Will a tree protection order stop historic Hallam cricket club’s plans?
If a Sheffield Council preservation order to protect a group of mature trees on the Hallam Cricket Club ground on Sandygate Road is approved next week, could it affect the clubs plans to install a 15 metre high ball-stop net at the ground?
This is written from the home of football, namely Sheffield. You will be aware of our claim and may well be aware of some of the initial contributions made by forward-thinking folk in Sheffield to the “Sheffield and soccer”.
The oldest football ground on the planet  is that of Hallam FC, behind Sheffield FC which is the second oldest football club. The then landlord of the adjacent pub, “The Plough” at Sandygate, had formed a cricket club in 1850 and due to the establishment of Sheffield FC the members opened the ground up to football in 1860 https://www.hallamfc.co.uk/history.php [A page worth visiting]
As with many locals,” The Plough” is currently closed and under threat of a developer turning the area into domestic housing.
The Plough has a unique pedigree football-wise and for over 150 years has been home to the pre and post-match camaraderie of thousands of those with a love of the game; it is an integral part of football’s history. It is believed that many of the original templates for the game were developed in The Plough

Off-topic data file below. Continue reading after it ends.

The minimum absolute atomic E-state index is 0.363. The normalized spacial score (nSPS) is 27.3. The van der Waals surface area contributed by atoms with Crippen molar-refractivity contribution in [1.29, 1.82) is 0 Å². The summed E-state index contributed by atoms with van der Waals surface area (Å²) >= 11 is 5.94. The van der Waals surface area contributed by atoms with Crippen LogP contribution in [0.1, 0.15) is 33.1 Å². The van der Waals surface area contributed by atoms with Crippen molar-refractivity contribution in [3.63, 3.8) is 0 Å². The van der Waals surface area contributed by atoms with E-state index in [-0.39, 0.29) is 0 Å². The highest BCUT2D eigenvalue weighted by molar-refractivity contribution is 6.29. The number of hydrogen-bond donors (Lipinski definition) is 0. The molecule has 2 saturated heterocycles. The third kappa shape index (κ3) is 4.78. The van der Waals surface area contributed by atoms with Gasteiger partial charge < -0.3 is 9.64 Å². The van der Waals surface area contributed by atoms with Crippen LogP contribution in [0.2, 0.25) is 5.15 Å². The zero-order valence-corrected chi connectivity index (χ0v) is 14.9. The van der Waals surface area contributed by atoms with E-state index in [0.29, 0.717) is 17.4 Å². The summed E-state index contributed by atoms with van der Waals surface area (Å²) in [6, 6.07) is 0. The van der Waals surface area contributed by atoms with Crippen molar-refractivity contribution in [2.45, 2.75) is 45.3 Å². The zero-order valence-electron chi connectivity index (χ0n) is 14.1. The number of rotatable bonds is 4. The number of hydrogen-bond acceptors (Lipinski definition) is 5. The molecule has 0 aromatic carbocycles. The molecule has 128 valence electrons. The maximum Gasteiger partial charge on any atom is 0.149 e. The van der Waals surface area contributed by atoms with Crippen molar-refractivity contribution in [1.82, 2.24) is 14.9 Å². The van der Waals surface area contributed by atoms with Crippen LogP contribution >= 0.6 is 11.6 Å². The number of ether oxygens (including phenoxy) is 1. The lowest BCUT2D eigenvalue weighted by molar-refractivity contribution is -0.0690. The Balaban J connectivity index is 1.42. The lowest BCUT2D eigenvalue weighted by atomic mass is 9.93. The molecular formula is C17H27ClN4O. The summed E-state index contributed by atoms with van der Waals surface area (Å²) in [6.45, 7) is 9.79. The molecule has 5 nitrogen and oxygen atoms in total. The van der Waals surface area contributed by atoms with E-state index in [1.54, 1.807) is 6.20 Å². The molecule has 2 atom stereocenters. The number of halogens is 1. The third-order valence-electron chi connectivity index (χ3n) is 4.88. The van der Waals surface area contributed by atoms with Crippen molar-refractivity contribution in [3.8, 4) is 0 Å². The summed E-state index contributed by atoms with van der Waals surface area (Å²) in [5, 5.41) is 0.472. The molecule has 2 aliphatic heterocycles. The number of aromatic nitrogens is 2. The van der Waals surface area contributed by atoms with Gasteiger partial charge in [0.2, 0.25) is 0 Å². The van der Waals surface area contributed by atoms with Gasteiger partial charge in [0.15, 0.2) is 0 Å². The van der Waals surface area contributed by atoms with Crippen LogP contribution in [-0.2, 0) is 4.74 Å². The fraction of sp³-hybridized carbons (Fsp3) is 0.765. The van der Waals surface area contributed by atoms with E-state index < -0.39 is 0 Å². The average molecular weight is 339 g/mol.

This could well be an FA rescue mission. The possibility of a pub, hotel, museum and only a few miles from Sheffield’s City Centre, an FA investment would pay dividends locally, regionally, nationally and internationally. Over the years this city has provided chairmen of the FA… notably Sir Charles Clegg 1890 [aka the Napoleon of Football]. He played in the first international 1872 and refereed FA cup finals! The Clegg Cup and Shield are the oldest schools’ football trophies in the world. Charles and his brother William were amazing influences on the game. Other Sheffield Chairmen of distinction were, Sir Andrew Stephen 1967 and Geoff Thompson, OBE 2010.